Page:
"What investors seem to be doing is paying an awful, awful lot for future creativity. That might be reasonable, to at least some extent, if the company's dominant position in the industry had characteristics of a natural monopoly. But it doesn't. Usefulness of a product is insufficient for profitability unless it is coupled with scarcity. Why does Wall Street take it as given that the company will grow explosively into the indefinite future, much less maintain its profitability or market share over time?
To paraphrase Grantham, if Google is worth $300 a share, capitalism is broken.""
since google doesnt do stock splits it will be easier to see what the longer term returns are in 10-15 more years.
they are not a mature company just yet. growth stocks like this usually have concentrated peformance at the beginning. look at MSFT. no stock price appreciation since 1998.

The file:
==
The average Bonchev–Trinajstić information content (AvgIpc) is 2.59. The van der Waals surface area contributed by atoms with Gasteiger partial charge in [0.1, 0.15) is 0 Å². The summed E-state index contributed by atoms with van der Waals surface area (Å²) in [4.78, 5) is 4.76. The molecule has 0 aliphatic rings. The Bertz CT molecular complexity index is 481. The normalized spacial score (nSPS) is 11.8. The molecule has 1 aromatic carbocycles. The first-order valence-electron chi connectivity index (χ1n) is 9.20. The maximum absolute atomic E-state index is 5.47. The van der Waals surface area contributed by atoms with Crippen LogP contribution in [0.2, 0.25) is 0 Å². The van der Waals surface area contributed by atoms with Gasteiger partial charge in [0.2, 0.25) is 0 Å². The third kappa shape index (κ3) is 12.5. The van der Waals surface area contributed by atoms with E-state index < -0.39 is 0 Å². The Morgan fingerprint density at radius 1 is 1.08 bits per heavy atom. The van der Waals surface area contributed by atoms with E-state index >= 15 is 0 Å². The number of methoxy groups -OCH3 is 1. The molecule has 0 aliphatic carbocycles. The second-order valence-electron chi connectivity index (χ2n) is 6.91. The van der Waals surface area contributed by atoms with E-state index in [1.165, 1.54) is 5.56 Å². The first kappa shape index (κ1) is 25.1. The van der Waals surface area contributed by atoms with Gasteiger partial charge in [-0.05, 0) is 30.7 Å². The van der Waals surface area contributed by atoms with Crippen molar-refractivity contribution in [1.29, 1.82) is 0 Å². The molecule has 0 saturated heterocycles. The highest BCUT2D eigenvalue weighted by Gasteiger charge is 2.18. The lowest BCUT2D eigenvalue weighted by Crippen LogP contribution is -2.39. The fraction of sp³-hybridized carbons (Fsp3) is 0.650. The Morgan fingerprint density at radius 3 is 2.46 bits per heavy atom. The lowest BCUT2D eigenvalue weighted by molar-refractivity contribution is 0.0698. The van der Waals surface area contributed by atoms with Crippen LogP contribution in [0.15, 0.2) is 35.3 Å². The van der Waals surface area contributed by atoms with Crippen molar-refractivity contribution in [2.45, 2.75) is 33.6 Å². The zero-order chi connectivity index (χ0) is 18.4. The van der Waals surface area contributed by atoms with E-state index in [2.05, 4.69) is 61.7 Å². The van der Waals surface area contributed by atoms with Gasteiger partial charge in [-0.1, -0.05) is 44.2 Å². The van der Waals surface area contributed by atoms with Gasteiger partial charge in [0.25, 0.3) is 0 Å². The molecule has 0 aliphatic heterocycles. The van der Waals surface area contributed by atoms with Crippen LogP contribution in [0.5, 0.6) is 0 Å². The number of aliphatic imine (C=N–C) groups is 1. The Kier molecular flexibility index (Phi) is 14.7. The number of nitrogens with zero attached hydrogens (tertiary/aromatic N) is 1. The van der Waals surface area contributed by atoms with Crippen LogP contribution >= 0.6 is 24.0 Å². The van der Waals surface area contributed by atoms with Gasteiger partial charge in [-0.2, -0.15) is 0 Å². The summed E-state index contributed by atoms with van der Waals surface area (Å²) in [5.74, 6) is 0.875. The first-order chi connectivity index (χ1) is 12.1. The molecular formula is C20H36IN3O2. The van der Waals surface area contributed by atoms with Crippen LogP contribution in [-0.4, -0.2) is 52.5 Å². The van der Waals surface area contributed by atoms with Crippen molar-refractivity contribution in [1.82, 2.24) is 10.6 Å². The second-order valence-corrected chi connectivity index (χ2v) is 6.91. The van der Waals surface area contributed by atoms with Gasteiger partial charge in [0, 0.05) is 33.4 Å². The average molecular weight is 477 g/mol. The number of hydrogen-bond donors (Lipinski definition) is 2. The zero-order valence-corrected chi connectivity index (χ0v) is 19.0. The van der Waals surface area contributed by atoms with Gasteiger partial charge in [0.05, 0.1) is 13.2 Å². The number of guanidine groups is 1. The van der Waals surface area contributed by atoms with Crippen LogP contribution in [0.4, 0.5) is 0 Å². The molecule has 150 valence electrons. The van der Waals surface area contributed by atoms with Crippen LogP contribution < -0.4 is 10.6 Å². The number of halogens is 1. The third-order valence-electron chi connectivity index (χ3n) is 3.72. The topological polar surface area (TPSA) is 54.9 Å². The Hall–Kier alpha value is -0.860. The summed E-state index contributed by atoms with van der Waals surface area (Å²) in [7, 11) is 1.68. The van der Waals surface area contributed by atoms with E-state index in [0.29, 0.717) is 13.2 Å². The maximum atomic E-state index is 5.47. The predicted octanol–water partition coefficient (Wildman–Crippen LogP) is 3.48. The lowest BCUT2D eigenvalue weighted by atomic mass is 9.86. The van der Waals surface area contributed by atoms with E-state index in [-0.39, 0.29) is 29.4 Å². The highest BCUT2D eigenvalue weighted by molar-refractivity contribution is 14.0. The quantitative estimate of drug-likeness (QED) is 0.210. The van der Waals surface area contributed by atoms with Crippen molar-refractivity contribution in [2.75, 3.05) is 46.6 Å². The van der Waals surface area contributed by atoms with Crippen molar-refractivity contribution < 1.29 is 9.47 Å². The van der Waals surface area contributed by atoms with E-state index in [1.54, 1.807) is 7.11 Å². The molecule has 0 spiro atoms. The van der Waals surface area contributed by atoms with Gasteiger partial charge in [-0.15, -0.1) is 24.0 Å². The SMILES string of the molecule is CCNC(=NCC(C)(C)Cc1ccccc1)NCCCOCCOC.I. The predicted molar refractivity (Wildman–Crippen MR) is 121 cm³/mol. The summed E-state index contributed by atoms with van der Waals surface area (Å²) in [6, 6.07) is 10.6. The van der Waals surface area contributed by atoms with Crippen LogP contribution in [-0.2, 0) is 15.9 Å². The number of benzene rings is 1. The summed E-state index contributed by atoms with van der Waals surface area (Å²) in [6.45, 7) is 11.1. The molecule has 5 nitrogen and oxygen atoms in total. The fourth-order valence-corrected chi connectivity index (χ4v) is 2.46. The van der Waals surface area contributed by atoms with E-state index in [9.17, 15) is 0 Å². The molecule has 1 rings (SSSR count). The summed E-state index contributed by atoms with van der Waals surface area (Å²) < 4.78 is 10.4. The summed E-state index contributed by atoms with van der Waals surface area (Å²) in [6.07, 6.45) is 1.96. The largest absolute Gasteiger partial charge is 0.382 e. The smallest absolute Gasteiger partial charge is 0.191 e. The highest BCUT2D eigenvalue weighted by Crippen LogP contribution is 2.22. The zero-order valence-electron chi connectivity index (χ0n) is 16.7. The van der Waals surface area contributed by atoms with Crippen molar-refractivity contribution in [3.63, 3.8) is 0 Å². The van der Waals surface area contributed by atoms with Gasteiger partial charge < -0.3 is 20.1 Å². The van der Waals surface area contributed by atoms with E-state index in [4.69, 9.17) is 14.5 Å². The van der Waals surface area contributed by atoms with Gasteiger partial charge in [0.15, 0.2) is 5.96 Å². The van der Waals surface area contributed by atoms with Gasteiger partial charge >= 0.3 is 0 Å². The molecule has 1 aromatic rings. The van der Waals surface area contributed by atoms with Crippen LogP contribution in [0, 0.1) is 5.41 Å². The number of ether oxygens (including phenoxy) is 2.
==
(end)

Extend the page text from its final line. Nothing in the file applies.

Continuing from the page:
And have any IPOs shown good valuation metrics? It seems like the data on them at that point is always questionable or not very existent. I doubt that any financial experts considered them a great 'value' (not to be confused with a great buy).
yeah I remember that. he along with pretty much every expert called google overvalued when it IPOed. This is just another example of how atrociously wrong someone with high intelligence can be when it comes to predicting the stock market. intelligence will work against you if you think you have "solved" the market and Hussman is learning this the hard way but is in such denial about it